These maps are extracted from the Environment Agency flood risk maps.
They are categorized into
- Flood Risk Rivers and Sea – Planning
- Flood Risk Surface Water
- Flood Risk Reservoirs
- Historic Flood Map
In addition to this, these maps also provide
- Areas Benefiting from flood defences
- Flood warning areas
Now let’s have a look in more detail at each of these maps.
Where can I find more detailed flood information?
You can also request details on the groundwater flooding risk at your location and the surface water flooding map from the local council. You can also email the Highways department or the local planning office.
Product 4 information can be sought by sending an email to email@example.com which can then be used to study the property levels against the river levels.
You cannot conclude if your house is at risk of flooding using maps alone. It is possible that your property is exposed to flood risk even if it lies on the flood risk area border.
The correct approach would be comparing the flood level with the property level and factoring in climate change allowances.
Map 1 – Flood Risk Rivers and Sea – Planning
In order to support the flood risk evaluation which is a part of the planning process, the Environment Agency produced this map which shows the flood risk from rivers and sea.
The flood risk is divided into the following components
- Flood Zone 1
- Flood Zone 2
- Flood Zone 3
Flood Zone 1 refers to a low risk area. Flood Zone 2 refers to a medium risk area while the Flood Zone 3 refers to a high risk area.
If you would like to get a quote for detailed flood assessment for free, just contact us.
Map 2 – Flood Risk Surface Water
The information provided by the Flood Risk Surface Water map does not include drainage systems and hence it cannot be used to assess flood risk for individual properties. But it can still be used to specify potential flood risk areas in the neighborhood.
This map gives us three important information
- The extent of flooding
- The depth
- The level of hazard
The extent of flooding – The extent of area at potential risk from surface water flooding. If the flooding likelihood is less than 0.1%, the level of risk is very low. When the flooding likelihood is 0.1%, the level of risk is low. When the flooding risk is 1% and 3.3%, the level of risk is medium and high respectively.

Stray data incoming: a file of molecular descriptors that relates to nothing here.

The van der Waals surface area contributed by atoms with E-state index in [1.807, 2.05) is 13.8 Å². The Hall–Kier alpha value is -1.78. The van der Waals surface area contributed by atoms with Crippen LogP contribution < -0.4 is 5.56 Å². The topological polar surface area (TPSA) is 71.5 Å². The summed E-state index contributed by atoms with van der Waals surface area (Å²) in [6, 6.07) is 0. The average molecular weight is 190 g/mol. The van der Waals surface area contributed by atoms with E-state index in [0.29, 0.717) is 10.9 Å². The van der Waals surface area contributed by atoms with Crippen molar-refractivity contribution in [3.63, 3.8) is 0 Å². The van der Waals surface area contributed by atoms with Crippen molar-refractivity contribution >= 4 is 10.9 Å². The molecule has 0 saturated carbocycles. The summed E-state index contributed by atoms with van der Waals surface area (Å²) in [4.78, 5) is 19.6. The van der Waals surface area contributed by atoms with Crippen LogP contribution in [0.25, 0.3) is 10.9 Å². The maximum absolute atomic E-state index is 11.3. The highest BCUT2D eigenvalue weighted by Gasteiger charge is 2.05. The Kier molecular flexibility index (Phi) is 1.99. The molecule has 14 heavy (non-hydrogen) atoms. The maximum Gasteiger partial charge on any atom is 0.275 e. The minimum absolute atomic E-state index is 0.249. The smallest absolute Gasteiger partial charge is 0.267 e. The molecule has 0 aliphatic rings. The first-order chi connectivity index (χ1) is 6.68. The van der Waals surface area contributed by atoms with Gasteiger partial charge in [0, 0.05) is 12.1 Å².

Map 3 – Flood Risk Reservoirs
The Flood Risk Reservoirs map is used for crisis situations only.
Map 4 – Historic Flood Map
The land areas that have been previously flooded are recorded in the Historic Flood Map. Internally flooded properties are not captured in this map.
Map 5 – Areas Benefiting from flood defences
The areas benefiting from flood defences are defined in two ways – a 1 in 100 chance of flooding from rivers each year (1%), a 1 in 200 chance of flooding from the sea each year (0.5%).
Map 6 – Flood warning areas
The Environment Agency provides flood warning services to certain areas as indicated in this map. If your property is anticipated to be in the flood prone areas (river or sea).
Did you know?
In Dorset, properties at flood risk accounts for 5% while the number of properties at medium or high flood risk is 12,589.
In Bristol, properties at flood risk accounts for 7% while the number of properties at medium or high flood risk is 15,861.
In Oxford, properties at flood risk accounts for 6% while the number of properties at medium or high flood risk is 4,996.
In Greater London, properties at flood risk accounts for 14% while the number of properties at medium or high flood risk is 58,1994
In Kent, properties at flood risk accounts for 9% while the number of properties at medium or high flood risk is 76,333.
In York, properties at flood risk accounts for 7% while the number of properties at medium or high flood risk is 7,678.
Wondering how flood risk could impact your area and what the potential risk in your area is?
Flood Risk Map Evaluation
Here, I will show you the basis for flood evaluation and how our maps can be used.
This is a basic evaluation, we have created detailed guidance for flood risk evaluation within our blogs.
Evaluation Flood Risk?
There are three components to flood risk assessments.
Component 1: The magnitude and probability of flooding
This includes assessing the magnitude of different flood conditions that cause damage and all other factors such as water quality, moving water velocity, inundation etc. For instance flood zone 2, flood zone 3. The higher the number the more flood magnitude and probability.
Component 2: The exposure of assets and vulnerability
Economic value of assets and the correlation between flood hazards and potential damage to the assets are assessed. For instance water compatible assets (pumping station, rowing clubs), more vulnerable (dwellings etc).
Component 3: Performance of flood protection measures
There are a number of measures that could be taken for flood protection and protection from damage like moving developments away from the flood zone, building flood walls, building flood defence systems, invest in long term nature based solutions, etc.
Do you need a flood risk assessment?